Transcript: Can Diet Protect Against Kidney Cancer?
58,000 Americans are diagnosed with kidney cancer every year, and 13,000 die. And the numbers have been going up. Approximately 4% of cases are hereditary, but what about the other 96%? The only accepted risk factor has been tobacco use, but cigarette smoking has been declining.
Nitrosamines are one of the most potent carcinogens in cigarette smoke. So much so there’s a concern that nonsmokers may be inadvertently exposed through so-called thirdhand smoke. See, the risks of tobacco exposure do not end when a cigarette is extinguished. Residual smoke particles can contaminate surfaces. About 80% of these nitrosamines in secondhand cigarette smoke stick to room surfaces and are not removed under normal ventilation conditions. That’s why it’s important to only stay in smoke-free rooms in hotels. The bottom line is that there is no way to safely smoke indoors, even if there’s no one else there. Nitrosamines are considered so toxic that carcinogens of this strength in any other consumer product designed for human consumption would be banned immediately. If that were the case, they’d have to ban meat.
One hot dog has as many nitrosamines and nitrosamides as five cigarettes. And these carcinogens are also found in fresh meat as well: beef, chicken, and pork. So even though smoking rates have dropped, perhaps the rise in kidney cancer over the last few decades may have something to do with meat consumption. But would it just be the processed meats, like bacon, sausage, hot dogs, and cold cuts that have nitrate and nitrite additives, or fresh meat as well? We didn’t know, until now.
The NIH-AARP study is the largest prospective study on diet and health ever, with over 4 million person-years of follow-up—about 500,000 followed for 9 years. In addition to examining nitrate and nitrite intake from processed meat, they also looked at intake from other sources such fresh meat, eggs, and dairy. There are nitrates in vegetables too; should we be worried about those? No. Nitrite from animal sources—not just processed meats—was associated with an increased risk of kidney cancer. Total intake of nitrate and nitrite from processed meat sources was also positively associated with RCC risk. We found no associations with nitrate or nitrite intake from plant sources. But nitrates from processed meat were associated with cancer. That’s when they advertise their bacon or lunch meat as “uncured,” with no nitrites or nitrates added, except for the celery juice they added, which is just a sneaky way to add nitrites. See, they ferment the nitrates in celery to nitrites, then add it to the meat, a practice even the industry admits may be viewed as incorrect at best, or deceptive at worst.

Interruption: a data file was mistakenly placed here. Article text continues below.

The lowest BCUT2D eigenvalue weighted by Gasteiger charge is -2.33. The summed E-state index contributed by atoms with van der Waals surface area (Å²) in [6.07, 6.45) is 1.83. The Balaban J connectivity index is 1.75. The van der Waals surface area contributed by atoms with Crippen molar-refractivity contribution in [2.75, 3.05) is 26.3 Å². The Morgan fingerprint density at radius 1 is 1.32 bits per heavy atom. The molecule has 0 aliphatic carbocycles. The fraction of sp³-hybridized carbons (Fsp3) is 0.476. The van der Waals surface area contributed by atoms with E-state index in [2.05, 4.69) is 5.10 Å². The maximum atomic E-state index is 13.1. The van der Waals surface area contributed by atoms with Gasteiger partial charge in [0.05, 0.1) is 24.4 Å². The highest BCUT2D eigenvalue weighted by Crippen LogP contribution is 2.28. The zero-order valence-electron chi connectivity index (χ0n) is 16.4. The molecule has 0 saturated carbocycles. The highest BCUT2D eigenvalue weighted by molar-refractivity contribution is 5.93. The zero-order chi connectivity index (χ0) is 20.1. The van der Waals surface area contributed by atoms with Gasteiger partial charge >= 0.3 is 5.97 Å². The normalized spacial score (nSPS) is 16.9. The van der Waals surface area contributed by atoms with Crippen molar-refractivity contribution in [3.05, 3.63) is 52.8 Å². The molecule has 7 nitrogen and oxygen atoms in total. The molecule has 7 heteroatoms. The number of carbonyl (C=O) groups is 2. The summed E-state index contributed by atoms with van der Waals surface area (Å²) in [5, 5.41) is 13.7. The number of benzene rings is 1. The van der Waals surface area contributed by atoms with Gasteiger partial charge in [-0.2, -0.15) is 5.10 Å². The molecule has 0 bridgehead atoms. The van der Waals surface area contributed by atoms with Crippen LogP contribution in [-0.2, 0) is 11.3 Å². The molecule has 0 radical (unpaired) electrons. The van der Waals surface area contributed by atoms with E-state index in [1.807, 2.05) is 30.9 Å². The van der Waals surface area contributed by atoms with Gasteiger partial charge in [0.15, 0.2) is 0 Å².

But that same fermentation of nitrates to nitrites can happen thanks to bacteria on our tongue when we eat vegetables. So why are nitrates and nitrites from vegetables on our tongue okay, but nitrates and nitrites from vegetables in meat linked to cancer? Because the actual carcinogens are not nitrites, but nitrosamines and nitrosamides. In our stomach, to turn nitrites into nitros-amines and nitros-amides, we need amines and amides, which are concentrated in animal products. And vitamin C and other antioxidants in plant foods block the formation of these carcinogens in our stomach. That’s why we can safely benefit from the nitrates in vegetables without the cancer risk. In fact, some of the highest nitrate vegetables like arugula, kale, and collards, are associated with decreased risk of kidney cancer. The more plants, it appears, the better.
Plant-based diets and fiber-rich diets are recommended to prevent cancer directly, as well as chronic conditions associated with kidney cancer, such as obesity, high blood pressure, and diabetes, so a plant-based diet may help protect against kidney cancer directly or indirectly. It’s like sodium intake and kidney cancer. Sodium intake increases kidney disease risk, but is that just because it increases blood pressure? No, it appears the salt is associated with increased cancer risk even independently of hypertension. What about plant-based diets? Turns out the protective association remains even in people who aren’t obese, with normal blood pressure. So overall, plant-based and fiber-rich diets appear to do both, decreasing cancer risk both directly and indirectly.
To see any graphs, charts, graphics, images, and quotes to which Dr. Greger may be referring, watch the above video. This is just an approximation of the audio contributed by Katie Schloer.
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